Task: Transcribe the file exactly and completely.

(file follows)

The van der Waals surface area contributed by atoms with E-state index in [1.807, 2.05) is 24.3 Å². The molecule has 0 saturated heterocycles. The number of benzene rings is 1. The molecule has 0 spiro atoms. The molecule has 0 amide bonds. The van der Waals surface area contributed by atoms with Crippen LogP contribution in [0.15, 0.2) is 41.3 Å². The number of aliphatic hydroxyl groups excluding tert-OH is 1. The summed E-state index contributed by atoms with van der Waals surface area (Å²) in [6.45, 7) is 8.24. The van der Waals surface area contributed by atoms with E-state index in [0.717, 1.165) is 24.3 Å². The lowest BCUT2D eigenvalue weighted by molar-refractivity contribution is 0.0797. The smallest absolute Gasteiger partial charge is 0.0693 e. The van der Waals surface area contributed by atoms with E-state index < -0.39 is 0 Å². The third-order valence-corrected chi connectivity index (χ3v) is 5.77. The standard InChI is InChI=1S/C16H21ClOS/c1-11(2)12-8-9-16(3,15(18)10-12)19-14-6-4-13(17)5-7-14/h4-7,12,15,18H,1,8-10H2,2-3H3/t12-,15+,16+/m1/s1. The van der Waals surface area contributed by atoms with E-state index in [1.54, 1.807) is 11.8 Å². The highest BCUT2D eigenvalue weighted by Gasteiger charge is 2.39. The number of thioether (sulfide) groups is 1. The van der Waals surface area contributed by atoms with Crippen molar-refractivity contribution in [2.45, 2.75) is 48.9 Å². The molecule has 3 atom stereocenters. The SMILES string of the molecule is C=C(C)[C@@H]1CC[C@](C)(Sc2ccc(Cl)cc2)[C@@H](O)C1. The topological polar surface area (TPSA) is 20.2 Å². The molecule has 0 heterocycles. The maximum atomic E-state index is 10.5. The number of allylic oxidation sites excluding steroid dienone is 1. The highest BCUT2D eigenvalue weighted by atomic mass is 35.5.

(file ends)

The van der Waals surface area contributed by atoms with E-state index in [1.807, 2.05) is 24.3 Å². The molecule has 0 saturated heterocycles. The number of benzene rings is 1. The molecule has 0 spiro atoms. The molecule has 0 amide bonds. The van der Waals surface area contributed by atoms with Crippen LogP contribution in [0.15, 0.2) is 41.3 Å². The number of aliphatic hydroxyl groups excluding tert-OH is 1. The summed E-state index contributed by atoms with van der Waals surface area (Å²) in [6.45, 7) is 8.24. The van der Waals surface area contributed by atoms with E-state index in [0.717, 1.165) is 24.3 Å². The lowest BCUT2D eigenvalue weighted by molar-refractivity contribution is 0.0797. The smallest absolute Gasteiger partial charge is 0.0693 e. The van der Waals surface area contributed by atoms with E-state index < -0.39 is 0 Å². The third-order valence-corrected chi connectivity index (χ3v) is 5.77. The standard InChI is InChI=1S/C16H21ClOS/c1-11(2)12-8-9-16(3,15(18)10-12)19-14-6-4-13(17)5-7-14/h4-7,12,15,18H,1,8-10H2,2-3H3/t12-,15+,16+/m1/s1. The van der Waals surface area contributed by atoms with E-state index in [1.54, 1.807) is 11.8 Å². The highest BCUT2D eigenvalue weighted by Gasteiger charge is 2.39. The number of thioether (sulfide) groups is 1. The van der Waals surface area contributed by atoms with Crippen molar-refractivity contribution in [2.45, 2.75) is 48.9 Å². The molecule has 3 atom stereocenters. The SMILES string of the molecule is C=C(C)[C@@H]1CC[C@](C)(Sc2ccc(Cl)cc2)[C@@H](O)C1. The topological polar surface area (TPSA) is 20.2 Å². The molecule has 0 heterocycles. The maximum atomic E-state index is 10.5. The number of allylic oxidation sites excluding steroid dienone is 1. The highest BCUT2D eigenvalue weighted by atomic mass is 35.5.